Determined to overcome a dark and tragic past, college student Everly Wallace is only months away from earning her degree in physical therapy. She’s consumed with school, caring for her ailing grandfather, and figuring out how to pay the next bill. The last thing she wants is a relationship, but it just might be the one thing she needs.
Major League pitcher Cole Parker hasn’t fought for anything in his life. He went from a privileged upbringing to a multimillion dollar All-Star career. But when his pitching shoulder starts to give him trouble at only twenty-four years old, he faces the possibility of his injury becoming public knowledge and costing him everything.
In a desperate bid to save his career, Cole decides to hire someone to treat his injury, someone who will keep things off the record and out of the media. He finds the perfect solution in Everly. As mysterious as she is beautiful, she provides an enticing distraction from his pain. Soon, physical therapy is the last thing on his mind.
When an act of betrayal brings the truths they both fear to light, Cole will have to fight for the first time in his life…not just for his career, but for Everly’s love.
Cole knew when he hit the first curb that he’d had too much to drink. He cursed as he jerked the wheel to bring the car back into the correct lane, nearly swiping a garbage can on the dark residential street. Pain shot through his shoulder as he righted the wheel, generating a more vicious curse.
You dumbass! The thought penetrated the haze coating his mind. Don’t ding the Maserati.
Focusing intently and clutching the wheel until his knuckles went numb, he registered he was less than a mile from home. He wanted to get there before he ended up with a DUI. Management would likely bench him for half the coming season if he screwed up like that.
His marinating brain decided this meant he should go faster. Get home quick before getting caught. He picked up speed, weaving along the back streets leading to his house. Thank God the downtown Atlanta nightclub was less than five miles from home.
Just as his driveway came into sight, the glaring lights of an oncoming car pierced his windshield. He slammed on the brakes and swerved to avoid the collision. The Maserati hit a patch of ice. The world spun as the other car passed without impact.
The last thing Cole registered was the large bulk of a magnolia tree speeding toward him and the fleeting thought that his beloved car was about to get much more than a ding.
* * *
A persistent beeping sound brought him back around. He slowly opened his eyes. A speckled ceiling came into focus. One of the beeping sounds increased as he registered his surroundings. Sunlight filled the spacious hospital room.
“Cole? Cole, honey?”
He glanced over at the sound of his mother’s voice. She sat on his left side holding his hand. The moment he looked at her, she gave it a tight squeeze.
“Can you hear me, honey?” she asked. The tears in her brown eyes tugged at Cole’s conscience.
Before he could answer, his dad’s rumbling southern drawl filled the room. “‘Course he can hear you, Brenda. He only has a concussion, for heaven’s sake.” He moved closer to the bed, towering over his wife. He put a reassuring hand on her shoulder and caught Cole’s gaze. “Crash sure didn’t help his god-awful looks, though.”
“Rick!” his mom gasped.
Cole found himself comforted by the normal banter. He hadn’t yet looked down at his body, afraid of what he might see.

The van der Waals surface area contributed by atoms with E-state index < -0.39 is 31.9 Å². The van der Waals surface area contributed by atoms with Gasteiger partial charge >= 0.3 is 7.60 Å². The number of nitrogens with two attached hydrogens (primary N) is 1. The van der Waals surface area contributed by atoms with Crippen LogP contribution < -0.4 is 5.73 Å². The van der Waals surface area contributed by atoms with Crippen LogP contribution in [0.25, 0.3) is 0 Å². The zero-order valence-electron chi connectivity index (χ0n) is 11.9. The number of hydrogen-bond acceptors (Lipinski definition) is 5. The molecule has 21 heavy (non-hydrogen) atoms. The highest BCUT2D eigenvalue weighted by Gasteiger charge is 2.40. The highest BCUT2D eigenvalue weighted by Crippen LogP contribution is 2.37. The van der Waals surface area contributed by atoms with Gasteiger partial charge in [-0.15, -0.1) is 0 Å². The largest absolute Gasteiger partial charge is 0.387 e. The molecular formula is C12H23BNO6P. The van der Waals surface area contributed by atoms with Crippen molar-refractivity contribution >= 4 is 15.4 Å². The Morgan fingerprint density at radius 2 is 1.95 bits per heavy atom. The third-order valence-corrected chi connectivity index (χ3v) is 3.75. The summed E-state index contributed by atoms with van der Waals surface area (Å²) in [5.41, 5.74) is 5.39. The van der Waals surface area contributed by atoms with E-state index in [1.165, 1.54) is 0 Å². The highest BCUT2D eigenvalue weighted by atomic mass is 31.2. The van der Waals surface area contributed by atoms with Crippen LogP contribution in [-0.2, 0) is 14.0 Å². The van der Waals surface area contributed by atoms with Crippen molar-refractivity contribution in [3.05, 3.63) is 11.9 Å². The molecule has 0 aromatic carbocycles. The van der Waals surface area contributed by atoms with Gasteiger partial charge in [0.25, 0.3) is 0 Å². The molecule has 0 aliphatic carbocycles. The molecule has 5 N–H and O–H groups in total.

Lifting a corner of his mouth, he said, “Yeah, Ol’ Man. You’re scarring my sensitive psyche here.”
His dad guffawed at that. “Well, at least she didn’t call me Richard Dale Parker. Then I’d know I was in real trouble.”
“You two,” his mom censured, shaking her head. Her bob of sable-colored hair waved around her pretty face. She focused on Cole. “How are you feeling, honey? Do you remember what happened?”
“I remember,” he replied, adding a private sort of. “And I feel fine, actually.”
The answer surprised him. It had been a while since he last remembered being pain-free. For a terrifying moment, he feared he was paralyzed. But he moved his fingers and toes and felt the blanket and sheets against his skin. Lifting his arms, he tested for injury.
A movement just outside his room’s door caught his eye. He spotted his brother Wyatt talking with someone wearing a lab coat. Though he tried, he couldn’t read Wyatt’s expression since he was mostly turned away from him.
“We told Avery not to worry about making the trip out here,” his mother said. “The doctor assured us it wasn’t serious, and I didn’t want her to have to worry about Sam.”
“Of course,” Cole agreed, grateful his older sister wasn’t hauling his five-year-old nephew across town at the crack of dawn. “I’ll call her later. No need for all of the fuss.”
“You’re one lucky son of a buck,” his father said, the words drowning out the machines in the room. “If you’d been going even a little faster…”
The guilt resurged. Cole prayed that wasn’t moisture he saw in his father’s gaze. His dad never cried.
Wyatt saved him from responding when he entered the room. After looking between each of them and quickly assessing the situation, he said, “Mom, Dad, why don’t you have a word with Dr. Rosen about Cole’s aftercare? Then grab a cup of coffee and a muffin or something. Put it on my account.”
As a cardiologist on staff at the hospital, Wyatt would make sure their parents were taken care of, Cole knew. They nodded and Brenda bent down to kiss Cole’s forehead.
“You’re my baby, you know,” she murmured. “You’re not allowed to scare me like that.”
He winced. “Sorry, Mom.”
She ruffled his hair and let his dad lead her from the room. Wyatt closed the door behind them.
Seeing Wyatt’s expression when he turned back from the door, Cole groaned. “Don’t start with me.”
“Don’t start with you? That’s asking an awful lot when you’ve been a complete dumbass.”